It was a typical Independence Day in Detroit. A speech here, a parade there, citizens flocking to the beaches and parks. Flags, bunting, bands, and fireworks. And, of course, baseball. Plenty of baseball.
It was July 4, 1894, a Wednesday so long ago that such ballpark staples as hot dogs and Cracker Jack had yet to be invented and the city’s first automobiles were still a couple of years in the future. The Tigers were the new team in town – so new, they weren’t even known as the Tigers yet. The local press had informally dubbed them the Creams, though that nickname wouldn’t stick. The Detroit team was comprised largely of Californians, brought east by owner George Vanderbeck, who had been associated with baseball on the West Coast for several years. The Detroit franchise was the newest member of the Western League, a minor circuit of eight Midwestern clubs organized by Cincinnati sportswriter Ban Johnson.
Great things were on the horizon for most involved. The Western League would reorganize itself into the American League in 1900, declare itself a major league, and begin a rivalry with the much older National League (the so-called “senior circuit”) that lasts to this day, though with only a fraction of the intensity that characterized their early warfare. Vanderbeck wouldn’t be around to see it – a nasty divorce would force him to sell the team in 1900 – but the franchise itself would. In fact, the Detroit Tigers are the only Western League franchise to stay put in their original city; each of the other seven teams would eventually either fold or move. This makes Detroit the oldest American League team, a fact that organized baseball has never recognized because anything pre-1900 is not considered part of the American League’s “official” past.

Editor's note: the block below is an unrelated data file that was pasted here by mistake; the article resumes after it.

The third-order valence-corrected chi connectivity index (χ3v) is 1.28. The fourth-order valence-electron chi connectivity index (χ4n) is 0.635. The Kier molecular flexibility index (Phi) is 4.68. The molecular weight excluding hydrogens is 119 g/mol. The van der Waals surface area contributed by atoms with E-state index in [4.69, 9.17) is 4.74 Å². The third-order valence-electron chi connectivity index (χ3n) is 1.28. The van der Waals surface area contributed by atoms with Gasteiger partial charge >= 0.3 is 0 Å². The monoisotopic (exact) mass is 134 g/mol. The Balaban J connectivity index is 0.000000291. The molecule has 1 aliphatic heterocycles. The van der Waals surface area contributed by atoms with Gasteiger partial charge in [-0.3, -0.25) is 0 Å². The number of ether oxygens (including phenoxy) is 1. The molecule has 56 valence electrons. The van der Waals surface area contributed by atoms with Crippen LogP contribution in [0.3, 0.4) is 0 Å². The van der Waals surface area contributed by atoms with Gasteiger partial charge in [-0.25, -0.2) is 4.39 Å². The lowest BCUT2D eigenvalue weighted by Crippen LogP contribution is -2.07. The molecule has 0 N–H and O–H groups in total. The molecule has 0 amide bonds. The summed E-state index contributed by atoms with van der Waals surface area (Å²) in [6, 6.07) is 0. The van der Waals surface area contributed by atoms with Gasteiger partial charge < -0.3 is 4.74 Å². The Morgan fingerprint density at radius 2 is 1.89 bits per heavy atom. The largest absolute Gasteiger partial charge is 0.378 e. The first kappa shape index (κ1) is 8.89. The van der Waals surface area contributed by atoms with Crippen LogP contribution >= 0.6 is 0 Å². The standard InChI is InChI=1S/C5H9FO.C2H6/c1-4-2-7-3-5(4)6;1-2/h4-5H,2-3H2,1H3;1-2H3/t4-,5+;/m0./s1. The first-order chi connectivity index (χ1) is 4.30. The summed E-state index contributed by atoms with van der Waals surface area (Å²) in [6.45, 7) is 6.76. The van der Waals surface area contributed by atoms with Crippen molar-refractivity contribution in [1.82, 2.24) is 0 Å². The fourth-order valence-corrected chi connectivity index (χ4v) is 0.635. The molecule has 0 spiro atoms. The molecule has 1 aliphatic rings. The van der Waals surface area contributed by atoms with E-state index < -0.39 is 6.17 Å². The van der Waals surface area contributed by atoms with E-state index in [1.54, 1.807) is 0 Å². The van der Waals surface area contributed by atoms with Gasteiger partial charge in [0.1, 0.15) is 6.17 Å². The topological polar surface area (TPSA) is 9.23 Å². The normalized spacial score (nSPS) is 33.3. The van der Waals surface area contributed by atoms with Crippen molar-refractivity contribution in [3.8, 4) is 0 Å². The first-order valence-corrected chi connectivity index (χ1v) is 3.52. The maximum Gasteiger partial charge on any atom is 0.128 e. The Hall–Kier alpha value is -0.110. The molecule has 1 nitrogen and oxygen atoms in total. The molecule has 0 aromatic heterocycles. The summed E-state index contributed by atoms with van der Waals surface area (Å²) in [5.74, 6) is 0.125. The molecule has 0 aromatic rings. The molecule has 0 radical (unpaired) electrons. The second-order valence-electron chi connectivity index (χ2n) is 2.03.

But back to the Detroit Creams/Tigers’ first 4th of July. As was common then, the team scheduled a morning-afternoon doubleheader, the twin offerings giving the club the chance to pack the small park twice. In town were the Sioux City Cornhuskers, who were running away with the pennant. The season was only two months old and Detroit was already 21 games behind, mired in seventh place. The Cornhuskers considered them easy holiday pickings, especially since their ace, Bert Cunningham, would be starting the first game. Cunningham was on his way to a 35-win season.
Detroit, two years away from playing at the corner of Michigan and Trumbull, played home games at Boulevard Park. The wooden park was located at Helen and Champlain (later Lafayette) near the Belle Isle bridge. There was a roofed grandstand and open bleacher sections running down each foul line. There were no dugouts; players baked in the sun on uncovered benches and drank from a communal water barrel. The park was narrow and cramped. The short distances down the foul lines caused Vanderbeck to erect a pair of white poles along the right and left field fences. Any ball hit over the fence through the poles was declared a double, not a home run.